August 3, 2000
Celebrating Mizrahi Culture
The Jews actually originated in the Middle East, as Abraham is thought to have ventured forth from ancient Ur or Sumeria - today's Iraq. Jewish communities remained in the Middle East from the time of Babylon and Persia right up to the contemporary period.
Fittingly, this Sunday, Aug. 6, the Skirball Cultural Center will celebrate the Jewish cultures of the Middle East with the first Mizrahi Festival in Los Angeles.
Mizrahi Jews migrated to the countries bordering Eretz Yisrael after the destruction of the First and Second Temples. These communities established synagogues, schools, prosperous businesses and cultural centers and maintained a strong Jewish identity in the region for hundreds of years. Mizrahi Jewish traditions were also influenced by later migrations of Sephardic Jews to the Middle East; thus, the terms Sephardic and Mizrahi are often used interchangeably.
Enticed by the prospects of religious freedom and financial prosperity in countries like the United States and Israel, many Mizrahi Jews left the Middle East during the 20th century, taking with them a very unique and vibrant Jewish culture that emerged as an eclectic mix of diverse traditions. Today, Mizrahi arts and cultures are flourishing in international cities across the globe.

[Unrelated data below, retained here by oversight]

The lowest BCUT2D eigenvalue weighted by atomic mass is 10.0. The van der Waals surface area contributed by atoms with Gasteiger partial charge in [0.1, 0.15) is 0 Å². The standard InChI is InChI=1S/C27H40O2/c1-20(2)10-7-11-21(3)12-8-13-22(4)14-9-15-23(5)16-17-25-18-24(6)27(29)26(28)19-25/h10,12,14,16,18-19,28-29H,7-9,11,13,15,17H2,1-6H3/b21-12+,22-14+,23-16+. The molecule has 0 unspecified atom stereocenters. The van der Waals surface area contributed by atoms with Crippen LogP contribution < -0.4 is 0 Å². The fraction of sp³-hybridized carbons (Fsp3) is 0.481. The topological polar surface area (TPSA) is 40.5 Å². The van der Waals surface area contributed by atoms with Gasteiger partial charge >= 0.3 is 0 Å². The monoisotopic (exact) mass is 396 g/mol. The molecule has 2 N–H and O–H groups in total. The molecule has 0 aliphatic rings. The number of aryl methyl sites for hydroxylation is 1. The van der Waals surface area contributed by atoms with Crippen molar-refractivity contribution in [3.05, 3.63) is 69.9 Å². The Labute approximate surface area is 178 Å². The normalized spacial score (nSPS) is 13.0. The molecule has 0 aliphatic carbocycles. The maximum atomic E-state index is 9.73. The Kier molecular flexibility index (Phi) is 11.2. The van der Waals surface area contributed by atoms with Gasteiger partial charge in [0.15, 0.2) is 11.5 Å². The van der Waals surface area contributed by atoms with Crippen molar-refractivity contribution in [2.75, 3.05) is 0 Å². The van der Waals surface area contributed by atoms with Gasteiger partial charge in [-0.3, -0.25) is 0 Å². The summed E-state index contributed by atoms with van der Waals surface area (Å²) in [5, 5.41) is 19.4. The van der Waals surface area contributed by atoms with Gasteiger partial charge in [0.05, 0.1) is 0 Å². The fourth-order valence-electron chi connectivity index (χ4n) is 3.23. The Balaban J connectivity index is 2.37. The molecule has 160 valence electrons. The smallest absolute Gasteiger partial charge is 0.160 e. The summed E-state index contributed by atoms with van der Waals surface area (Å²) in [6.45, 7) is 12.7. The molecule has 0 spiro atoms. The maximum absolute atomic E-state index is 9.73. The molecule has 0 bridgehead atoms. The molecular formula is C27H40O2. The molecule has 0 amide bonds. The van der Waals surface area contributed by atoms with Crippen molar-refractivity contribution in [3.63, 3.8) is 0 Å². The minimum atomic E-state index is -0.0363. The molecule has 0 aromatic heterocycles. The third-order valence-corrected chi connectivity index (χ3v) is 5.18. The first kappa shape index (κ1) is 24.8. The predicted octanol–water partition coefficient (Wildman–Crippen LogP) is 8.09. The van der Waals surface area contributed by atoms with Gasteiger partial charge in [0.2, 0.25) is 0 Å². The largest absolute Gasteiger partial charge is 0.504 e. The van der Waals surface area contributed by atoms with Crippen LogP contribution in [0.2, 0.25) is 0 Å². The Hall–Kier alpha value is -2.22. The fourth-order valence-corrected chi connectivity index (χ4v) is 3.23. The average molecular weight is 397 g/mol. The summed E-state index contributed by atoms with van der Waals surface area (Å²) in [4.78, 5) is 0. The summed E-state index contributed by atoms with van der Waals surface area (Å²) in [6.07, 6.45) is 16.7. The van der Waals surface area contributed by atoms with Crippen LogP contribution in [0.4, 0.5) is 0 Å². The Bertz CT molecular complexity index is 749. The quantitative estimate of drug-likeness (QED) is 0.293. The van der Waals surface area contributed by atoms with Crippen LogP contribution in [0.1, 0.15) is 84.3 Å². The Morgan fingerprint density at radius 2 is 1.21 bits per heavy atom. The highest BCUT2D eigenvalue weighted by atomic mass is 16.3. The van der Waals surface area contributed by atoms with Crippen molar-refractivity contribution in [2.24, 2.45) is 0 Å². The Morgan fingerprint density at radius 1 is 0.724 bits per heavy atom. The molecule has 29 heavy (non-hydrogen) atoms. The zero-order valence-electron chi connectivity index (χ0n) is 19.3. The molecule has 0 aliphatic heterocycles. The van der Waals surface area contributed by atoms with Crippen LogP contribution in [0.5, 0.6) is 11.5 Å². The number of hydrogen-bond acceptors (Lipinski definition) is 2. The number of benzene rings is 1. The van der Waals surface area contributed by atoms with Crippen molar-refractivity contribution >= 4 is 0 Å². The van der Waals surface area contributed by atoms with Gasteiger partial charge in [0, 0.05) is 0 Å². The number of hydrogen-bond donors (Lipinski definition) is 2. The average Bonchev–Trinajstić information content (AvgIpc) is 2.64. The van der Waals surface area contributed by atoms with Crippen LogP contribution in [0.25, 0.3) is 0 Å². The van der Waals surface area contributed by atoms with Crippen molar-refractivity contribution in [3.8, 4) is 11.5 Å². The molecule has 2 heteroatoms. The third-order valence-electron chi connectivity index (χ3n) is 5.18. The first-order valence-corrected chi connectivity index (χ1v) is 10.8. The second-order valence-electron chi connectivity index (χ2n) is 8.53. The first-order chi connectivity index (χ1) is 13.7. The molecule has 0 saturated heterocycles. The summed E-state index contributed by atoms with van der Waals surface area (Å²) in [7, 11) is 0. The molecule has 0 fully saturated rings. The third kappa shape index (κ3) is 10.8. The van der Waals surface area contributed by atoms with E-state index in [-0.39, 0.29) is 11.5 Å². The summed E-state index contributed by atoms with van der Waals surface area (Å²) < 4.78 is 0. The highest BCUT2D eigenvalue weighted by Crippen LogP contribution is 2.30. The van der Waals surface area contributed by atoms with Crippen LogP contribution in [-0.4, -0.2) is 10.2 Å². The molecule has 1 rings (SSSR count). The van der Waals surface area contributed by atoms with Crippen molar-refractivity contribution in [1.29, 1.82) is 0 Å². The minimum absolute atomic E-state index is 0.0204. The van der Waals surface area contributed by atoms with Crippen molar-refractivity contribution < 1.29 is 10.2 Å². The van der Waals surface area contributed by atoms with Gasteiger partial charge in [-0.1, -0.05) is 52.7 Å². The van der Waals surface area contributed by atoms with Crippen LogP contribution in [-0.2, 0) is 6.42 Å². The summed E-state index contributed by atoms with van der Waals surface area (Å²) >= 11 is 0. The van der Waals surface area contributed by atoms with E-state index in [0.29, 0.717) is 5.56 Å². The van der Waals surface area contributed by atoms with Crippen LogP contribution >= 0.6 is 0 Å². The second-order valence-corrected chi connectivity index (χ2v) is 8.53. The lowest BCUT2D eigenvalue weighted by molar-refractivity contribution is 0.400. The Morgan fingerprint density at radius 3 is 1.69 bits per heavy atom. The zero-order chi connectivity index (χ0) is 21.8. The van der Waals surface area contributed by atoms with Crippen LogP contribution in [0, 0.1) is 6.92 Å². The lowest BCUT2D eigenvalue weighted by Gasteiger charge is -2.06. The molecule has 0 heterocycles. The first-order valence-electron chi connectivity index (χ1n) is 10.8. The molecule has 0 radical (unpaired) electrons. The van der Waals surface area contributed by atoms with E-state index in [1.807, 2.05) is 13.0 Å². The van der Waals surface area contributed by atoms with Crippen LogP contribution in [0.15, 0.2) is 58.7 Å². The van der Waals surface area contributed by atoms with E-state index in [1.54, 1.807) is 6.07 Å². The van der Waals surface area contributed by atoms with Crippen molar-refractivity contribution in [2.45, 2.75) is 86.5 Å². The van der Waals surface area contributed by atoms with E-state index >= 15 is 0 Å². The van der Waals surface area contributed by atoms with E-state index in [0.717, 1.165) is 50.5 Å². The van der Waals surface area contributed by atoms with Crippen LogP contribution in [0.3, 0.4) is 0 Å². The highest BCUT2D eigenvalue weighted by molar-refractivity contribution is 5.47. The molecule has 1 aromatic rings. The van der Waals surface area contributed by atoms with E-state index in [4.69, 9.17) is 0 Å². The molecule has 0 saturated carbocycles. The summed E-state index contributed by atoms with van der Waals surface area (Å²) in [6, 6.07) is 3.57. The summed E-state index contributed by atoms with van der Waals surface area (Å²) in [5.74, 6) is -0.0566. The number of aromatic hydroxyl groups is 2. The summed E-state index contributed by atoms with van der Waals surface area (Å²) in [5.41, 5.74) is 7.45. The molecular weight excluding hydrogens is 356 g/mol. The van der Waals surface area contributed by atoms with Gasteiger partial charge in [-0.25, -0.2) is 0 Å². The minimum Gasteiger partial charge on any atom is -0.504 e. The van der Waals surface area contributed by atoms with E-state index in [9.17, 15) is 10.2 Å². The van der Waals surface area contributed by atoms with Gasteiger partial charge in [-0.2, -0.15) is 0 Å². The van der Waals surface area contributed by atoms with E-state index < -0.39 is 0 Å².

The Skirball festival features the desert traditions of composer, violinist and oud player Yair Dalal. He will perform with the AL OL Ensemble in a piece inspired by the Judeo-Arabic musical tradition of Babylonia and with the Tarab Ensemble, Bedouin musicians from the Azazme tribe of the Negev desert. Other festival activities include a dance and music performance as well as storytelling and family art projects. At least 2,000 people are expected, festival organizers say.
Among the local Mizrahi cultural organizations present at Sunday's festival will be the Babylonian Jewish Heritage Center, the Center for Iranian Jewish Oral History, Ivri-NASAWI, New Association of Sephardic and Mizrahi Artists and Writers International, the International Judea Foundation, and Sephardic Tradition and Recreation. Each organization representing diverse communities will be available to answer questions about Mizrahi culture and other Mizrahi events taking place throughout Los Angeles.
Sun., Aug. 6, 11 a.m.-4 p.m. $8 (general admission); $6 (students/seniors); free for children under 12 and members. 2701 N. Sepulveda Blvd., Los Angeles. Call (323) 655-8587 for advance tickets..